Solo: The One-Man War on Terror – Gerry Duggan, Geoffrey Thorne, Paco Diaz & Israel Silva (Marvel)

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Make way, make way, the slightly maladjusted merc who could (much like the infamous Little Engine) is coming through and by hook, by crook or at the point of particularly vicious assault weapon, he’ll see his mission through to the end and it’s successful* conclusion. Having served his time with Deadpool’s ‘Mercs For Money’, James Bourne, aka Solo, is striking out on his own again and, sort of, making things work and earning a living until he gets a call from S.H.I.E.L.D.  Pulled from the ‘Red File’ and assigned a job that no-one else “can do” (which is Spook speak for using a disposable asset), Solo, whilst juggling the mine field that is his personal life, is sent on an extraction run to bring in a deep cover agent, but soon ends up neck deep in a black market extra-terrestrial weapons smuggling and supply ring. Thrown in at the deep end and hung out to dry by the folks he thought he could count on, the only way James Bourne is getting out of this mess is if he flies by the seat of his pants, uses every last combat skill he’s ever mastered and leaves a pile of charred, unrecognizable corpses behind him.  But Solo semi-successfully worked, and hung out with Deadpool, so all of the things that stand between him and finishing the job, the things that would kill a normal soldier for hire one hundred times over, they’re all in day’s work for the teleporting merc who’s waging The One-Man War on Terror.

Treading similar territory and playing in the same sort of ballparks as his much more famous ex-boss Deadpool, which isn’t all that surprising given that Gerry Duggan is one of the writers responsible for guiding his destiny (the other being Geoffrey ‘Mosaic’ Thorne), Solo is the man that Wade would like to be if he wasn’t all kinds of crazy but still suffered from poor decision making and terrible personal judgement. Bursting with humour and lots and lots of gunfire, mayhem and violence and carried by the kind of plot that would make Derek Flint seethe with jealousy and James Bond claim that the script actually belonged to him, The One-Man War on Terror is the kind of book that you just can’t put down as it’s overflowing with the right kind of testosterone (while at same time making light hearted fun of that kind of thing) and jam packed with Oorah fun. Guided by the intricate, gorgeous artwork of Paco Diaz, it’s one of those stories that you’ll keep coming back to time and time again. Mainly because it’s one heck of a good yarn, but also because you want to make sure that James’s actually did kill as many people as you though you did. Oh, and he also also goes into space in The One-Man War on Terror, which as everyone knows, makes everything better because it’s space and going into space is, you know, pretty damn amazing.  Move over Arnie, there’s a new soldier in town… Tim Cundle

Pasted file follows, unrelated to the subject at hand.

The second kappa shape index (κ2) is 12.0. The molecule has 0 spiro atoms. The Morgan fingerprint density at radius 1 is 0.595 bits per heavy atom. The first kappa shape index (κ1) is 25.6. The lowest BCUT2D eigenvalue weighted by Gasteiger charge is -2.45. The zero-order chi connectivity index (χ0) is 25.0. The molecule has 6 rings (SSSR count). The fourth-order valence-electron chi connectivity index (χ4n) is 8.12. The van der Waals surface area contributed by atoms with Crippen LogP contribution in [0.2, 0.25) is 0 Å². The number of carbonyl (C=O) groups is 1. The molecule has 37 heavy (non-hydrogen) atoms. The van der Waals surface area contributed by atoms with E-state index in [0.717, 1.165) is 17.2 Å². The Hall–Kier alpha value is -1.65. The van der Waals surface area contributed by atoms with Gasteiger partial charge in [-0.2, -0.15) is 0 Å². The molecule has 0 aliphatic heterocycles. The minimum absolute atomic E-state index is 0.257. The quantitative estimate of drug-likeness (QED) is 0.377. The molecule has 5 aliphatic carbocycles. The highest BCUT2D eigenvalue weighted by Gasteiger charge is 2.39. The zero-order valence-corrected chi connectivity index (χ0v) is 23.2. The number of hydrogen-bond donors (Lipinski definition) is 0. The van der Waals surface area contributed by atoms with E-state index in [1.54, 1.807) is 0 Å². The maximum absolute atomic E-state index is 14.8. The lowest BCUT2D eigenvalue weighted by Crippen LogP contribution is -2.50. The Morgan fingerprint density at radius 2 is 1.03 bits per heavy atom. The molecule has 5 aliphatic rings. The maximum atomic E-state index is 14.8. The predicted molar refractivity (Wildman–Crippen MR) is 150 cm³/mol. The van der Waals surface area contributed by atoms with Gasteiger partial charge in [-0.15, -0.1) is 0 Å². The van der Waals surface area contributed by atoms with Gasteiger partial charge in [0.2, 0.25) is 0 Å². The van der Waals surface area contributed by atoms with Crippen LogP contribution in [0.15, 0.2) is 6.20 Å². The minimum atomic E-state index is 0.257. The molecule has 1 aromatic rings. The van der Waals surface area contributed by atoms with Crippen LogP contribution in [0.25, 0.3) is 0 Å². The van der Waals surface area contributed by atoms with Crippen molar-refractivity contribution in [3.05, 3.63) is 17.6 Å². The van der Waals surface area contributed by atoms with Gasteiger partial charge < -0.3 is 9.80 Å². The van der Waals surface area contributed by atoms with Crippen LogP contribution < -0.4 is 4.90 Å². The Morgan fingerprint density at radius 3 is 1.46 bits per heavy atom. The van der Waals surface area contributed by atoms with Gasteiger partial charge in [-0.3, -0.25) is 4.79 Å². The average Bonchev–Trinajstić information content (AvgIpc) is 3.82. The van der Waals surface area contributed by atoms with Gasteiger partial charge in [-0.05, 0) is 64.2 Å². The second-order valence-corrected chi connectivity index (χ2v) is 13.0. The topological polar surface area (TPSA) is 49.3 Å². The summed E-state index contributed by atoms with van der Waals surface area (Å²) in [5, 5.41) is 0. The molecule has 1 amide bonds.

*Success is all a matter of perspective. After all one chaps idea of success might be another’s definition of abject failure, so you know, it’s all a matter of opinion…


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